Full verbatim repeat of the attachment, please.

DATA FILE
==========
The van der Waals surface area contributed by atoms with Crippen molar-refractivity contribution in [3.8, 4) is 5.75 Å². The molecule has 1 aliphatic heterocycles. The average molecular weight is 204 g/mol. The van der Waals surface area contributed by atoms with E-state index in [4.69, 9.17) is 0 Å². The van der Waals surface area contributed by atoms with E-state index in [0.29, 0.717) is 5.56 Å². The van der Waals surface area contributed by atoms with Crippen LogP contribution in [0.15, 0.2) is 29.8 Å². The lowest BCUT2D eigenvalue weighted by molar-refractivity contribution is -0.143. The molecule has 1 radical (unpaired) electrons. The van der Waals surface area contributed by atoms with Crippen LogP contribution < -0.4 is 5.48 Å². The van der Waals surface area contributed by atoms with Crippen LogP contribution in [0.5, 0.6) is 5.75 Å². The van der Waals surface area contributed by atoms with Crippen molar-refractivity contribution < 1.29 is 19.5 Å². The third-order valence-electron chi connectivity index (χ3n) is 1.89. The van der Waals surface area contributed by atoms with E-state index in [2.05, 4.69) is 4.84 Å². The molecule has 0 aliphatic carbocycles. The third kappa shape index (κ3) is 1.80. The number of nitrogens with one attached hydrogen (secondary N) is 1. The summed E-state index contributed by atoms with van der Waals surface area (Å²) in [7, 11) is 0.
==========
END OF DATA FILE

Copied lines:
The van der Waals surface area contributed by atoms with Crippen molar-refractivity contribution in [3.8, 4) is 5.75 Å². The molecule has 1 aliphatic heterocycles. The average molecular weight is 204 g/mol. The van der Waals surface area contributed by atoms with E-state index in [4.69, 9.17) is 0 Å². The van der Waals surface area contributed by atoms with E-state index in [0.29, 0.717) is 5.56 Å². The van der Waals surface area contributed by atoms with Crippen LogP contribution in [0.15, 0.2) is 29.8 Å². The lowest BCUT2D eigenvalue weighted by molar-refractivity contribution is -0.143. The molecule has 1 radical (unpaired) electrons. The van der Waals surface area contributed by atoms with Crippen LogP contribution < -0.4 is 5.48 Å². The van der Waals surface area contributed by atoms with Crippen LogP contribution in [0.5, 0.6) is 5.75 Å². The van der Waals surface area contributed by atoms with Crippen molar-refractivity contribution < 1.29 is 19.5 Å². The third-order valence-electron chi connectivity index (χ3n) is 1.89. The van der Waals surface area contributed by atoms with E-state index in [2.05, 4.69) is 4.84 Å². The molecule has 0 aliphatic carbocycles. The third kappa shape index (κ3) is 1.80. The number of nitrogens with one attached hydrogen (secondary N) is 1. The summed E-state index contributed by atoms with van der Waals surface area (Å²) in [7, 11) is 0.